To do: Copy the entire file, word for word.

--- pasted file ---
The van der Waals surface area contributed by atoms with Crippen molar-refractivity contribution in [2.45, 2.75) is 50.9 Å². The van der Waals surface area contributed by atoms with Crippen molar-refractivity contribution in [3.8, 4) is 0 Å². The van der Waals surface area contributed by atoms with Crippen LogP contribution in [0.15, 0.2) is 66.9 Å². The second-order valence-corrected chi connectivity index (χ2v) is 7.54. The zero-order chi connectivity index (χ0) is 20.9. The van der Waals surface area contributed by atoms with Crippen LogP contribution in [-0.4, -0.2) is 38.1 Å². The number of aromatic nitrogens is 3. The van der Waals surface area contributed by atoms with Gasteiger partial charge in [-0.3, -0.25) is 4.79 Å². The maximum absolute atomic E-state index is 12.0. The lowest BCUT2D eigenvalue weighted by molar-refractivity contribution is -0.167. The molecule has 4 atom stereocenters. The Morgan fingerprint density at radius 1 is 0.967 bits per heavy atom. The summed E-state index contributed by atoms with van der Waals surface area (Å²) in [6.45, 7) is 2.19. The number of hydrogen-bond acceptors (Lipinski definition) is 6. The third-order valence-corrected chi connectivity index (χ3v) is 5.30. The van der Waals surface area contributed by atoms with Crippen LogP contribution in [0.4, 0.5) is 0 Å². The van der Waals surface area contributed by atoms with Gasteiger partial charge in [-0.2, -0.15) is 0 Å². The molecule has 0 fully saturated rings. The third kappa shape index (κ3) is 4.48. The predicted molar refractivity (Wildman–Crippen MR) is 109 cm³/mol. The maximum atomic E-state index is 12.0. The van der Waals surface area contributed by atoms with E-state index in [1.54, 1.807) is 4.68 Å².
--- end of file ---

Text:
The van der Waals surface area contributed by atoms with Crippen molar-refractivity contribution in [2.45, 2.75) is 50.9 Å². The van der Waals surface area contributed by atoms with Crippen molar-refractivity contribution in [3.8, 4) is 0 Å². The van der Waals surface area contributed by atoms with Crippen LogP contribution in [0.15, 0.2) is 66.9 Å². The second-order valence-corrected chi connectivity index (χ2v) is 7.54. The zero-order chi connectivity index (χ0) is 20.9. The van der Waals surface area contributed by atoms with Crippen LogP contribution in [-0.4, -0.2) is 38.1 Å². The number of aromatic nitrogens is 3. The van der Waals surface area contributed by atoms with Gasteiger partial charge in [-0.3, -0.25) is 4.79 Å². The maximum absolute atomic E-state index is 12.0. The lowest BCUT2D eigenvalue weighted by molar-refractivity contribution is -0.167. The molecule has 4 atom stereocenters. The Morgan fingerprint density at radius 1 is 0.967 bits per heavy atom. The summed E-state index contributed by atoms with van der Waals surface area (Å²) in [6.45, 7) is 2.19. The number of hydrogen-bond acceptors (Lipinski definition) is 6. The third-order valence-corrected chi connectivity index (χ3v) is 5.30. The van der Waals surface area contributed by atoms with Crippen LogP contribution in [0.4, 0.5) is 0 Å². The van der Waals surface area contributed by atoms with Gasteiger partial charge in [-0.2, -0.15) is 0 Å². The molecule has 0 fully saturated rings. The third kappa shape index (κ3) is 4.48. The predicted molar refractivity (Wildman–Crippen MR) is 109 cm³/mol. The maximum atomic E-state index is 12.0. The van der Waals surface area contributed by atoms with E-state index in [1.54, 1.807) is 4.68 Å².